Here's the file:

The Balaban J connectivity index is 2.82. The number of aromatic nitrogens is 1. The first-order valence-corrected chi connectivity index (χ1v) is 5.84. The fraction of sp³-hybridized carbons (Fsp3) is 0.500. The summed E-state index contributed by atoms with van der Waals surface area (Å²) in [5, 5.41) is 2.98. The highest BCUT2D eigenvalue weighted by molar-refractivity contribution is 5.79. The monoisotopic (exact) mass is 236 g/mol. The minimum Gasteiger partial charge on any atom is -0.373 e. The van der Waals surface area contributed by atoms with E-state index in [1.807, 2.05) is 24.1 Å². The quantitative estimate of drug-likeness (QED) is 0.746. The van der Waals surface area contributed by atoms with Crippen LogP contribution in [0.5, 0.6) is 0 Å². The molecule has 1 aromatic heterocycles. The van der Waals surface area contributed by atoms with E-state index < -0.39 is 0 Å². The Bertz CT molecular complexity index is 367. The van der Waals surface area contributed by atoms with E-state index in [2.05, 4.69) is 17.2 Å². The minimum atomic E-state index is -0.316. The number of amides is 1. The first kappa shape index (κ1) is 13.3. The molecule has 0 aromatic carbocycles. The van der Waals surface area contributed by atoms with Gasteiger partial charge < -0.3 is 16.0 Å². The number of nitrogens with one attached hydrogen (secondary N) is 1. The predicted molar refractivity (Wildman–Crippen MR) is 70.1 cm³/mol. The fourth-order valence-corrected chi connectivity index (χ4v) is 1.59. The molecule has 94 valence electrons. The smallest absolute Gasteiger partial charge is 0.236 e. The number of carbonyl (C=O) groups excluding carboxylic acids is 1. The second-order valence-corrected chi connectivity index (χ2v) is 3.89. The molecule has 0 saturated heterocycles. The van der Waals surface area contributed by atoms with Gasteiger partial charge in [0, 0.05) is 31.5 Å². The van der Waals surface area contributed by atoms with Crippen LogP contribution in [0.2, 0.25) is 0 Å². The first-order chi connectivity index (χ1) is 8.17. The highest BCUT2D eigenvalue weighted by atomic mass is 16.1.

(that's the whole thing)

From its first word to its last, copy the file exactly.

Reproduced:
The Balaban J connectivity index is 2.82. The number of aromatic nitrogens is 1. The first-order valence-corrected chi connectivity index (χ1v) is 5.84. The fraction of sp³-hybridized carbons (Fsp3) is 0.500. The summed E-state index contributed by atoms with van der Waals surface area (Å²) in [5, 5.41) is 2.98. The highest BCUT2D eigenvalue weighted by molar-refractivity contribution is 5.79. The monoisotopic (exact) mass is 236 g/mol. The minimum Gasteiger partial charge on any atom is -0.373 e. The van der Waals surface area contributed by atoms with E-state index in [1.807, 2.05) is 24.1 Å². The quantitative estimate of drug-likeness (QED) is 0.746. The van der Waals surface area contributed by atoms with Crippen LogP contribution in [0.5, 0.6) is 0 Å². The molecule has 1 aromatic heterocycles. The van der Waals surface area contributed by atoms with E-state index < -0.39 is 0 Å². The Bertz CT molecular complexity index is 367. The van der Waals surface area contributed by atoms with E-state index in [2.05, 4.69) is 17.2 Å². The minimum atomic E-state index is -0.316. The number of amides is 1. The first kappa shape index (κ1) is 13.3. The molecule has 0 aromatic carbocycles. The van der Waals surface area contributed by atoms with Gasteiger partial charge < -0.3 is 16.0 Å². The number of nitrogens with one attached hydrogen (secondary N) is 1. The predicted molar refractivity (Wildman–Crippen MR) is 70.1 cm³/mol. The fourth-order valence-corrected chi connectivity index (χ4v) is 1.59. The molecule has 94 valence electrons. The smallest absolute Gasteiger partial charge is 0.236 e. The number of carbonyl (C=O) groups excluding carboxylic acids is 1. The second-order valence-corrected chi connectivity index (χ2v) is 3.89. The molecule has 0 saturated heterocycles. The van der Waals surface area contributed by atoms with Gasteiger partial charge in [0, 0.05) is 31.5 Å². The van der Waals surface area contributed by atoms with Crippen LogP contribution in [0.2, 0.25) is 0 Å². The first-order chi connectivity index (χ1) is 8.17. The highest BCUT2D eigenvalue weighted by atomic mass is 16.1.